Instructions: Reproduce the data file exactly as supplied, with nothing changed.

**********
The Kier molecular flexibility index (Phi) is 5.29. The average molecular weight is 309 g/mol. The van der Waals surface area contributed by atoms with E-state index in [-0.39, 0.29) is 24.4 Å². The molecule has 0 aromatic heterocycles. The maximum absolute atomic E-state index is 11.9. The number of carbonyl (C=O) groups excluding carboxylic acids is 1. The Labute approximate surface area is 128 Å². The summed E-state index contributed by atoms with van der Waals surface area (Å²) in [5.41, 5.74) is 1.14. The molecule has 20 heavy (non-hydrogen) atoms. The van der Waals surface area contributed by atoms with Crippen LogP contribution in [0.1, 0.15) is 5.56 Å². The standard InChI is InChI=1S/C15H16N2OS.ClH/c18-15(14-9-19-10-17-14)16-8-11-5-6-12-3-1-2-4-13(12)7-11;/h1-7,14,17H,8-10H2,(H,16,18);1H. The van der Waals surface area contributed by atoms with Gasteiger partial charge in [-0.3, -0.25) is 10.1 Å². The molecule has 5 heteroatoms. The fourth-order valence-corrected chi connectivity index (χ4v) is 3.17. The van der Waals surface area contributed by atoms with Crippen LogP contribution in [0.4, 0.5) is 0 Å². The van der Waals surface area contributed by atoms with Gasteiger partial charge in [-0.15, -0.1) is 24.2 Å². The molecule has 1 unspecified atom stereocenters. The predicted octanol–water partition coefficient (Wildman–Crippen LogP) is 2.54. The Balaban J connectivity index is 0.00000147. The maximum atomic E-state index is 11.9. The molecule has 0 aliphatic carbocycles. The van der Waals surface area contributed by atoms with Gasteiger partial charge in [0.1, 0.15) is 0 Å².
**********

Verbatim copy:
The Kier molecular flexibility index (Phi) is 5.29. The average molecular weight is 309 g/mol. The van der Waals surface area contributed by atoms with E-state index in [-0.39, 0.29) is 24.4 Å². The molecule has 0 aromatic heterocycles. The maximum absolute atomic E-state index is 11.9. The number of carbonyl (C=O) groups excluding carboxylic acids is 1. The Labute approximate surface area is 128 Å². The summed E-state index contributed by atoms with van der Waals surface area (Å²) in [5.41, 5.74) is 1.14. The molecule has 20 heavy (non-hydrogen) atoms. The van der Waals surface area contributed by atoms with Crippen LogP contribution in [0.1, 0.15) is 5.56 Å². The standard InChI is InChI=1S/C15H16N2OS.ClH/c18-15(14-9-19-10-17-14)16-8-11-5-6-12-3-1-2-4-13(12)7-11;/h1-7,14,17H,8-10H2,(H,16,18);1H. The van der Waals surface area contributed by atoms with Gasteiger partial charge in [-0.3, -0.25) is 10.1 Å². The molecule has 5 heteroatoms. The fourth-order valence-corrected chi connectivity index (χ4v) is 3.17. The van der Waals surface area contributed by atoms with Crippen LogP contribution in [0.4, 0.5) is 0 Å². The van der Waals surface area contributed by atoms with Gasteiger partial charge in [-0.15, -0.1) is 24.2 Å². The molecule has 1 unspecified atom stereocenters. The predicted octanol–water partition coefficient (Wildman–Crippen LogP) is 2.54. The Balaban J connectivity index is 0.00000147. The maximum atomic E-state index is 11.9. The molecule has 0 aliphatic carbocycles. The van der Waals surface area contributed by atoms with Gasteiger partial charge in [0.1, 0.15) is 0 Å².